reading from file snort.log.1226892282, link-type EN10MB (Ethernet)
21:59:43.956022 IP 192.168.230.130.62289 > 192.168.230.129.netbios-ssn:
P 4011430567:4011430628(61) ack 1272629934 win 8326 4162686 1881> NBT Session Packet: Session Message

    0x0000: 4500 0071 bc68 4000 4006 2fc9 c0a8 e682 E..q.h@.@./.....
    0x0010: c0a8 e681 f351 008b ef19 92a7 4bda caae .....Q......K...
    0x0020: 8018 2086 13f7 0000 0101 080a 003f 847e .............?.~
    0x0030: 0000 0759 0000 0039 ff53 4d42 7500 0000 ...Y...9.SMBu...
    0x0040: 0018 0120 0000 0000 0000 0000 0000 0000 ................
    0x0050: 0000 5c09 0008 5bd1 04ff 0000 0000 0001 ..\...[.........
    0x0060: 000e 0000 4144 4d49 4e24 003f 3f3f 3f3f ....ADMIN$.?????
    0x0070: 00 .
22:00:05.026543 IP 192.168.230.129 > 192.168.230.130: ip-proto-255 147
    0x0000: 4500 00a7 bcab 4000 00ff 6e57 c0a8 e681 E.....@...nW....
    0x0010: c0a8 e682 5072 696f 7269 7479 2043 6f75 ....Priority.Cou
    0x0020: 6e74 3a20 350a 436f 6e6e 6563 7469 6f6e nt:.5.Connection
    0x0030: 2043 6f75 6e74 3a20 350a 4950 2043 6f75 .Count:.5.IP.Cou
    0x0040: 6e74 3a20 310a 5363 616e 6e65 7220 4950 nt:.1.Scanner.IP
    0x0050: 2052 616e 6765 3a20 3139 322e 3136 382e .Range:.192.168.
    0x0060: 3233 302e 3132 393a 3139 322e 3136 382e 230.129:192.168.
    0x0070: 3233 302e 3132 390a 506f 7274 2f50 726f 230.129.Port/Pro
    0x0080: 746f 2043 6f75 6e74 3a20 370a 506f 7274 to.Count:.7.Port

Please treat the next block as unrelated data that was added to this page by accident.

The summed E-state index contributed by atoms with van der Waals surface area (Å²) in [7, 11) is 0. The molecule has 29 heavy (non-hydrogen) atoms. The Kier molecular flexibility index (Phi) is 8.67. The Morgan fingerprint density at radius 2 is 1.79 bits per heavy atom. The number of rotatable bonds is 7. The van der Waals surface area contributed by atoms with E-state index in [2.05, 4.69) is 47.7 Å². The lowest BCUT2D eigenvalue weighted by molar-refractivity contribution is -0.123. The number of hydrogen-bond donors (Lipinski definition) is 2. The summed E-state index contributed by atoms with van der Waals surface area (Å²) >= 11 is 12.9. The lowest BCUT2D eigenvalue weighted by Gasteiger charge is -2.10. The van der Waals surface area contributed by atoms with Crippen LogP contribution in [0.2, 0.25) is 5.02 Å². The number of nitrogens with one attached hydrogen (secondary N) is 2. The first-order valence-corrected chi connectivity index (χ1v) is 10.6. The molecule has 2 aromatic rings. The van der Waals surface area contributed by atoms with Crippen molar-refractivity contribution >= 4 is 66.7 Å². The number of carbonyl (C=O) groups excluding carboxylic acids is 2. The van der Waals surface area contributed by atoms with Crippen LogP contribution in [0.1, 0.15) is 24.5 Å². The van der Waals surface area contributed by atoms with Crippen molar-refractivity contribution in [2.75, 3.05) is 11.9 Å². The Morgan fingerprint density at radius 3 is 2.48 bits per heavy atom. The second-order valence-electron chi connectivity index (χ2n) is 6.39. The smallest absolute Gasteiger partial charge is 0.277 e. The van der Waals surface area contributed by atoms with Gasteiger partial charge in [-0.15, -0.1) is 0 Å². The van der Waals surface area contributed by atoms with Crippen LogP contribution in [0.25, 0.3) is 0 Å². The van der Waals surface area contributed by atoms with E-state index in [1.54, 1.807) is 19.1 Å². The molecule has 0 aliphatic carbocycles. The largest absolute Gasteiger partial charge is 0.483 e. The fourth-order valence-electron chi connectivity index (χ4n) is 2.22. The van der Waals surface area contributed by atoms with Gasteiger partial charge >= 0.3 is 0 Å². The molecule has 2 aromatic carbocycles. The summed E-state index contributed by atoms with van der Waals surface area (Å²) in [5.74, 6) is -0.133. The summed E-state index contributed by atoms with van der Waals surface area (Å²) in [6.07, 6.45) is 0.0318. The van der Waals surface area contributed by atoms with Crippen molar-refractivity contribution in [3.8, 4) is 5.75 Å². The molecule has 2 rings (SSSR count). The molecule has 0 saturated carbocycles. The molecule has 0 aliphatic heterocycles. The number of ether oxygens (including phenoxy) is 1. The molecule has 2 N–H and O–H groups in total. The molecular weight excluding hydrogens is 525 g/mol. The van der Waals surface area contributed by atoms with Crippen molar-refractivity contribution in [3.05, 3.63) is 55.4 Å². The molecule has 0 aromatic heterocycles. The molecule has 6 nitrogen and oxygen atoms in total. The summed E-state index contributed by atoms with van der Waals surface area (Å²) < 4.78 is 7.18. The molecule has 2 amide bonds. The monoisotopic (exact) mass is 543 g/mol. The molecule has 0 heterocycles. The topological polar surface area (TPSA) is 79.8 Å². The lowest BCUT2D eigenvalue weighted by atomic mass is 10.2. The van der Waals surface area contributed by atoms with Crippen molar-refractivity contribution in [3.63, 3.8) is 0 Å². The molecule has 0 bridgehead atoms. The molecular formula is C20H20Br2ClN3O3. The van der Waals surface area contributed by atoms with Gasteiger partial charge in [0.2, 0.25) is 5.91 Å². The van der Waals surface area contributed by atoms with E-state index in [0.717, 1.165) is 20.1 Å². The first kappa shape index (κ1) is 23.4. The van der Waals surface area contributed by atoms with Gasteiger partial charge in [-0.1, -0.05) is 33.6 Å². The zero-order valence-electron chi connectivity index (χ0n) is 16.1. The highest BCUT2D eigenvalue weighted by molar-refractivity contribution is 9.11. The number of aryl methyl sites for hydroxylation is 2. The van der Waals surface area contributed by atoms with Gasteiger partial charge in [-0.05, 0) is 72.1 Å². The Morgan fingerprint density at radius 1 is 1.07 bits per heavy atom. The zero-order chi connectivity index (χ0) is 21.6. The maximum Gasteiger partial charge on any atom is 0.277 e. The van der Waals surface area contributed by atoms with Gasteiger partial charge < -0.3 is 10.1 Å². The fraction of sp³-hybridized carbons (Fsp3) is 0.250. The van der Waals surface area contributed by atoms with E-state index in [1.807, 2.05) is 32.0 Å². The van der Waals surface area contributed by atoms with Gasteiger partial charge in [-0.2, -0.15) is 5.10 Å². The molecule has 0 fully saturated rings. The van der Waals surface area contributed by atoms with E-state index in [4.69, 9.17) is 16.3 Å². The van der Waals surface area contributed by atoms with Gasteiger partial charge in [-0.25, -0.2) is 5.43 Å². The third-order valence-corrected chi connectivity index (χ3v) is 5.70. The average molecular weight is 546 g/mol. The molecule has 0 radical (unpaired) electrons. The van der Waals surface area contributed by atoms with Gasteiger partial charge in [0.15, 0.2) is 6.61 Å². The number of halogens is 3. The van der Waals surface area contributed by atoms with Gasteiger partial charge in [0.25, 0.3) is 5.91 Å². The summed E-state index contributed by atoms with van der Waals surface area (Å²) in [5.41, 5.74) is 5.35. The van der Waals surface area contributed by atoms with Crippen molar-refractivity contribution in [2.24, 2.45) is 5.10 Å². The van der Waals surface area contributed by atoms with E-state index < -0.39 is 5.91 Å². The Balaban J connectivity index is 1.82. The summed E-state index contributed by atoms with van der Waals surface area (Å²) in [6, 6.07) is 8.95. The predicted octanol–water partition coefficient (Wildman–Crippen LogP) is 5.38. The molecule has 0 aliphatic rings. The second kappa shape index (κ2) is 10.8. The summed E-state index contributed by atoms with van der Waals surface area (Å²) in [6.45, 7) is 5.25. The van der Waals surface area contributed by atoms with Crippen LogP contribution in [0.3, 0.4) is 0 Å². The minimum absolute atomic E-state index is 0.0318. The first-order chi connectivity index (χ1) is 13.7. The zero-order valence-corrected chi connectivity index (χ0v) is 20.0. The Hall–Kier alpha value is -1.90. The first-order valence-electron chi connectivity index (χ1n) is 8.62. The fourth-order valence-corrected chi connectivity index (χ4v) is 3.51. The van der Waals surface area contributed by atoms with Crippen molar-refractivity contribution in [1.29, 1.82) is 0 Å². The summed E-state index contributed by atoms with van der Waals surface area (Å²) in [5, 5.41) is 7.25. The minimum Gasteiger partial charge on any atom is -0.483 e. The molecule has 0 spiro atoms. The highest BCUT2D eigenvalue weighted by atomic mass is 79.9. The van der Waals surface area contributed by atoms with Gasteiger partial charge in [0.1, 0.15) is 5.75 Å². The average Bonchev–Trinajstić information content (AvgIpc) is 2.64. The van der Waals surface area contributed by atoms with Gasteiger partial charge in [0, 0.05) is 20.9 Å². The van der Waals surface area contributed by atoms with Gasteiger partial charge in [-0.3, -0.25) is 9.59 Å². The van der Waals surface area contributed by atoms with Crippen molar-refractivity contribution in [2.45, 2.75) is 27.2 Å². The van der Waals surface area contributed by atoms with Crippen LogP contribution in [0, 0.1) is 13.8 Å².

0x0090: 2f50 726f 746f 2052 616e 6765 3a20 3133 /Proto.Range:.13
    0x00a0: 393a 3434 3434 0a 9:4444.
22:00:05.026544 IP 192.168.230.129 > 192.168.230.130: ip-proto-255 15
    0x0000: 4500 0023 bcab 4000 00ff 6edb c0a8 e681 E..#..@...n.....
    0x0010: c0a8 e682 4f70 656e 2050 6f72 743a 2031 ....Open.Port:.1
    0x0020: 3339 0a 39.
22:00:05.026545 IP 192.168.230.129 > 192.168.230.130: ip-proto-255 16
    0x0000: 4500 0024 bcab 4000 00ff 6eda c0a8 e681 E..$..@...n.....
    0x0010: c0a8 e682 4f70 656e 2050 6f72 743a 2034 ....Open.Port:.4
    0x0020: 3434 340a 444.

The first packet (corresponding to the first alert) shows a connection to the ADMIN$ share on 192.168.230.129. This is activity from the malicious SMB server (Metasploit) to the client 192.168.230.129.

The other packets are "pseudo-packets" created by Snort's portscan preprocessor depicting port scan alerts for ports 139 and 4444, caused by Metasploit.

Tshark provides a little more detail on the SMB activity of the first packet.

freebsd70:/tmp# tshark -n -V -r snort.log.1226892282
Frame 1 (127 bytes on wire, 127 bytes captured)
...edited...
NetBIOS Session Service
Message Type: Session message
Flags: 0x00
.... ...0 = Add 0 to length
Length: 57
SMB (Server Message Block Protocol)
SMB Header
Server Component: SMB
SMB Command: Tree Connect AndX (0x75)
Error Class: Success (0x00)
Reserved: 00
Error Code: No Error
Flags: 0x18
0... .... = Request/Response: Message is a request to the server